This morning I took Penny for a lap around the property. I brought my camera along.
In bringing the camera from the air-conditioned house to the humid, sweltering July heat, the lens fogged up. I took a few “soft” shots courtesy of this effect, but the mosquitoes were trying to carry me off. So I set the camera on the deck, went in, and grabbed some Off. After applying it liberally, I grabbed the camera and tried again. By then the lens had warmed up and the fog on it had lifted. Here are the results.
I finally found some dewdrop flowers that were not horribly misshapen. I am relatively pleased with this shot.
We’ve been getting a lot of rain for the past couple of weeks, and as a result, I have several pools of standing water in the woods (which explains the mosquitoes). Smack in the middle of one puddle was this blueberry bush bearing a modest amount of berries. I ate them after taking this shot.
The wintergreen is starting to bloom. I didn’t see any with open flowers, but they are very close. I like this shot because it shows two plants – one with flowers, and one still sporting a berry. Wintergreen hangs onto its fruit through the winter and even to the point when it flowers (as shown here).
I liked this mushroom. I haven’t tried to id it.
I was hoping to see some Indian pipe, and was not disappointed. This is the second of two clumps I found (the other clump being a solitary flower).
These plants are parasitic on the roots of other plants, and they produce no chlorophyll of their own. That’s why they are white.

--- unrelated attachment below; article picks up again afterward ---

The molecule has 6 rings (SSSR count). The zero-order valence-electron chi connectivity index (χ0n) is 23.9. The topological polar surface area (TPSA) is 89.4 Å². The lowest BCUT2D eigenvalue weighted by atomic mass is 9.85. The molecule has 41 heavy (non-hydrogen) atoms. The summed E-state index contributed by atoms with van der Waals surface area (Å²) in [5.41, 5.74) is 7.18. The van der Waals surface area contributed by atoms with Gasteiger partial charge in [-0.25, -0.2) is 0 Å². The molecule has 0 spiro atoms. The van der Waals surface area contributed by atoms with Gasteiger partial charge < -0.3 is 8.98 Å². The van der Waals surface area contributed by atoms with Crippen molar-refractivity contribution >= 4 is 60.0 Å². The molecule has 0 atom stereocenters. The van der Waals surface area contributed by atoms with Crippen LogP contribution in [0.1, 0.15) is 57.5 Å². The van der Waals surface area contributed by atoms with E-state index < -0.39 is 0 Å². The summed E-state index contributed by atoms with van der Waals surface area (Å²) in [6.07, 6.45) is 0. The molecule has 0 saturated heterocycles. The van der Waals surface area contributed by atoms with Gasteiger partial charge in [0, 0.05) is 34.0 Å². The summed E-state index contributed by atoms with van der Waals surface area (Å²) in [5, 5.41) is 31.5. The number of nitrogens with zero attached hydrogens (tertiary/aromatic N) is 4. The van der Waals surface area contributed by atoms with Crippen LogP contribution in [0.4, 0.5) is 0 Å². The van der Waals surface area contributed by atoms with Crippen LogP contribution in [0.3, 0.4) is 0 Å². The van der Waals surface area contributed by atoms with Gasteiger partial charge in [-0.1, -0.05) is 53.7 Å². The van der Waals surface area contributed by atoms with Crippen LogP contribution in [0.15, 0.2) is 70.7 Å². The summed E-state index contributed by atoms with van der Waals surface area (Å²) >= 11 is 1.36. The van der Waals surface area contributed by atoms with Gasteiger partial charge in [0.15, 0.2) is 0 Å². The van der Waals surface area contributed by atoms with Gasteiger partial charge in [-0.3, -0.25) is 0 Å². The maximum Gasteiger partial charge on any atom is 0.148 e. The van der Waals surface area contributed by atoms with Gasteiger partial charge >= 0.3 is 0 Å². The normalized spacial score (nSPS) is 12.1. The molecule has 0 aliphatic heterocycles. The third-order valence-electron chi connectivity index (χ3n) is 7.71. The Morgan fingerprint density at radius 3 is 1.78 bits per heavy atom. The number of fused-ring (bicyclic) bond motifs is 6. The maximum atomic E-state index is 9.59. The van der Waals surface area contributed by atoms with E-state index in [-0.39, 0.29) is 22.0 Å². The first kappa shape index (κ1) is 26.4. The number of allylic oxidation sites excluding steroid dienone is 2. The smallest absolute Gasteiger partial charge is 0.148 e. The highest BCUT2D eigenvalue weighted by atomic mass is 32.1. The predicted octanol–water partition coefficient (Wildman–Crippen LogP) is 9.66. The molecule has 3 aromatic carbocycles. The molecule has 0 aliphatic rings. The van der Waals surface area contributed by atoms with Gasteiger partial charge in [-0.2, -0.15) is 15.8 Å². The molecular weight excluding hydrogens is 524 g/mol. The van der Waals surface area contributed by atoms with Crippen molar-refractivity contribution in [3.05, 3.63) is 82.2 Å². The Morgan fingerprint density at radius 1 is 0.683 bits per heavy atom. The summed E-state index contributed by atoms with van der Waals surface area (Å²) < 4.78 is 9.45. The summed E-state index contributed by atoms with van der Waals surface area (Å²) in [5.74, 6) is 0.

The loosestrife is still going strong. I thought this shot in full sun came out pretty OK!
As did this shot of some common Saint John’s wort.
This might be garlic mustard, or it could be some other mustard. I pulled it up after photographing it, as I don’t want it taking over.
There were several clumps of white campion here and there about the yard, but this one was in the shade giving a softer light more conducive to photography.
This one surprised me. I haven’t seen it growing on my property before. Samuel Thayer adamantly avows that these are quite edible (they have a reputation for being poisonous). However, he has eaten them many times, and they are a staple in many places (Africa, for one). Thayer thinks their reputation come from people who misidentify it and eat something else in the Solanum genus that is poisonous (but I don’t remember what). There are lots of Solanum’s out there, and many are poisonous.
Here’s some spreading dogbane. You can distinguish is from “regular” dogbane (A. cannabinum) by the way the petals recurve.
I also found some heal-all in bloom.
It’s been in bloom for a while, but this was the first time I had time to shoot it.